Monday, November 8, 2010
#46 - Pat Kelly
Pat Kelly was signed by the Twins in '62 out of Philadelphia where, like his brother Leroy, Pat was a big three sports star. He would then spend the next three years in A ball, even though he garnered well over a .300 average and '400 OBA. He finaly advance to Double A in '66 where he had a big season, hitting .321 with a .430 OBA and 52 stolen bases. '67 was a move up to Triple A where he missed half a season to military work but still hit .286 with 19 steals before his very short MLB debut. In '68 he bettered those numbers at that level to .306 and 38, again missing time, and again playing sparsely up top. After that season he was taken by the Royals in the expansion draft prior to their initial '69 season.
With Kansas City, Kelly moved into a starting outfield spot - predominantly right - pretty much immediately and put up some serviceable numbers. His rookie season of '69 he stole 40 while in '70 he stole 34 while his average dropped a bit due to an elevated strikeout total, though his OBA remained the same at .348. Also, prior to his first KC season, Pat began playing winter ball in Venezuela where he became a bit of a local star. Following the '70 season he and pitcher Don O'Riley went to the ChiSox for first basemen Gail Hopkins and John Matias.
Kelly had a rough start to his White Sox career. He injured his knee during training camp and then spent a bunch of time his initial season in Triple A where he hit .355 before returning midyear to hit pretty well for the big boys. In '72 he continued as the starting guy in right and stole 32. In '74 his tendinitis recurred which affected his field time a bit and his run totals came in though he matched his '73 average. It was also his first season doing serious DH work. '75 was back to nearly all outfield with a bit more power including his Chicago best nine homers. In '76 the arrival of Lamar Johnson at DH and Ralph Garr in right pulled Pat's playing time in a bit and as a precedent to his future, nearly all his starts were against right-handers. Following the season he went to the Orioles for Dave Duncan, who never played for the White Sox.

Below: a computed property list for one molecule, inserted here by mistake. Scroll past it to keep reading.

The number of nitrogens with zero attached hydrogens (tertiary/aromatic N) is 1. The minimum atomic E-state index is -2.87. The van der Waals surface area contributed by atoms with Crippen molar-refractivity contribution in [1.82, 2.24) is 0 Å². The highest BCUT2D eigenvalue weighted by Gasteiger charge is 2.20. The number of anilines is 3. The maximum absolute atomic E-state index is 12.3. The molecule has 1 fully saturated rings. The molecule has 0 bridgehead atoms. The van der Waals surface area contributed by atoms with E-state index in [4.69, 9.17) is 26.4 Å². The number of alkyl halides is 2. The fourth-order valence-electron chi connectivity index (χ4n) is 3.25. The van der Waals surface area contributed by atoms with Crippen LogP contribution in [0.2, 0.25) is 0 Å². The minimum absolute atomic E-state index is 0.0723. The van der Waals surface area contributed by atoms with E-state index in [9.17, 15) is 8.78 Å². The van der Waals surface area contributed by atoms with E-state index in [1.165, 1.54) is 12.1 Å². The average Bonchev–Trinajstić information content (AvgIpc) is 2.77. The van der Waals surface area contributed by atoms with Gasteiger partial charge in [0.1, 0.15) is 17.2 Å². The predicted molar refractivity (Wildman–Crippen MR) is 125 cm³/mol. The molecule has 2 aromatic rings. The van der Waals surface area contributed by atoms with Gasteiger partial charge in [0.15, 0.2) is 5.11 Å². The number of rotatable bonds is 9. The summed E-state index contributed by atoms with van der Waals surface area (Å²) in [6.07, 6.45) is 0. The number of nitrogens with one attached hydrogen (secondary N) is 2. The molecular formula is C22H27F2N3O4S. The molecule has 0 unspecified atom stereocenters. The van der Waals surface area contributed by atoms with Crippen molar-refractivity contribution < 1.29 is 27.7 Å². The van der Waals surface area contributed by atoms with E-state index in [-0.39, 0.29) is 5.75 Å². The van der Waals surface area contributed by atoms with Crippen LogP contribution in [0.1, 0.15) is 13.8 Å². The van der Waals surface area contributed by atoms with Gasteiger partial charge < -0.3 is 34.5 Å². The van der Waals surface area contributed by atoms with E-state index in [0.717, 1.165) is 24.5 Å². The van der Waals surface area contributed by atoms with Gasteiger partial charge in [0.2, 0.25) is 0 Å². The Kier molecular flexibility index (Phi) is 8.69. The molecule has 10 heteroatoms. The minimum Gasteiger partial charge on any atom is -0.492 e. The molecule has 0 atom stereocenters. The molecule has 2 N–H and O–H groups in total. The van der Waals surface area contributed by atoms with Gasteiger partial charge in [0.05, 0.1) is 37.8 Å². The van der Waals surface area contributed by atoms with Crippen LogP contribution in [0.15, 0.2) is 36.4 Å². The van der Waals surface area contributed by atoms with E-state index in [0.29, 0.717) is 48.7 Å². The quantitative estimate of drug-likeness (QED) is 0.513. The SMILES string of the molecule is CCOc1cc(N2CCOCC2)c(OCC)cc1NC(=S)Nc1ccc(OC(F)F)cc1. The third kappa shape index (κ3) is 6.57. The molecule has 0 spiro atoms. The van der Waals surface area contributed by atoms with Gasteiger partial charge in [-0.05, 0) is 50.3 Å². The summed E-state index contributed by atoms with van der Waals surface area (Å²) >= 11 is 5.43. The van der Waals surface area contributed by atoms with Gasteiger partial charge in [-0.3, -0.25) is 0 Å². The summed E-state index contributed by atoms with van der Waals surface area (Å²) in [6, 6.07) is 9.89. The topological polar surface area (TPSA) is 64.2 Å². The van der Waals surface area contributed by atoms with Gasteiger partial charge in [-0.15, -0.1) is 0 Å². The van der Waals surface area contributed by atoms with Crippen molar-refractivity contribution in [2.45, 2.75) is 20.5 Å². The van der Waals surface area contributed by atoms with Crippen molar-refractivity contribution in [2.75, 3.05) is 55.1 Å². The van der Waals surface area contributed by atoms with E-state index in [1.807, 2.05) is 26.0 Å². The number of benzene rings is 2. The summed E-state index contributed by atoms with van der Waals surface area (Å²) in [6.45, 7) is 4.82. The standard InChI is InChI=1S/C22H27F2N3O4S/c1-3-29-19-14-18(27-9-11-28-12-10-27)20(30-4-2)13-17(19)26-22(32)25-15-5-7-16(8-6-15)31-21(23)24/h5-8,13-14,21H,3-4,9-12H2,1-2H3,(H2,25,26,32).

In Baltimore, Kelly moved with ease into manager Earl Weaver's revolving platoon system, normally working against righties from left field. In '77 he stole 25 while posting 49 RBI's in 360 at bats. In '78 the at bats dropped a bit but he knocked in 40 while raising his average to .274. Pat had been platooning with Andre Mora, who returned to Mexico following that season and in '79 Pat took on a reserve role so his plate time continued to decline. But in '79 he posted a .288/9/25 line in only 153 at bats and then had an excellent post-season. In '80 his average came in but in only 200 at bats he scored 38 runs and stole 16 bases. He would then depart the O's as a free agent , sign with Cleveland, where he did some pinch hit work and presumably got close to his future in-law, Andre Thornton. Pat was released late that summer and after that it was goodbye baseball. He finished with a .264 average with 76 homers, 418 RBI's, a .354 OBA, and 250 stolen bases. In the post-season he hit .333 with a homer and four RBI's in eight games.
Kelly had been a hard liver until becoming reborn in the mid-Seventies and then working hard to spread his gospel by creating prayer groups at subsequent baseball stops. After baseball he took on preaching full time which he did until he passed away of a heart attack in 2005. He was 61.
1964 was nice season for Pat. Outside of leading the league in doubles, he hit .357 with 16 homers, 70 RBI's, and 72 walks in only 387 at-bats. In '68 he only got caught stealing four times. Being Philly's best athlete was probably a neat trick. I do not see that his older brother Leroy pulled that off and he went on to be a three-time 1,000 yarder for the Browns. There is a funny bit about Pat while he was in Baltimore. Pulling his preacher thing, he was constantly chasing manager Weaver to "walk with God." Earl's reply was "I'd rather see you walk with the bases loaded."
The Baltimore angle is hard to pass up for these two guys:
1. Kelly and Jim Palmer '77 to '80 Orioles;
2. Palmer and Dave Johnson ' 66 to '72 Orioles.
Hall of Famers all over the place.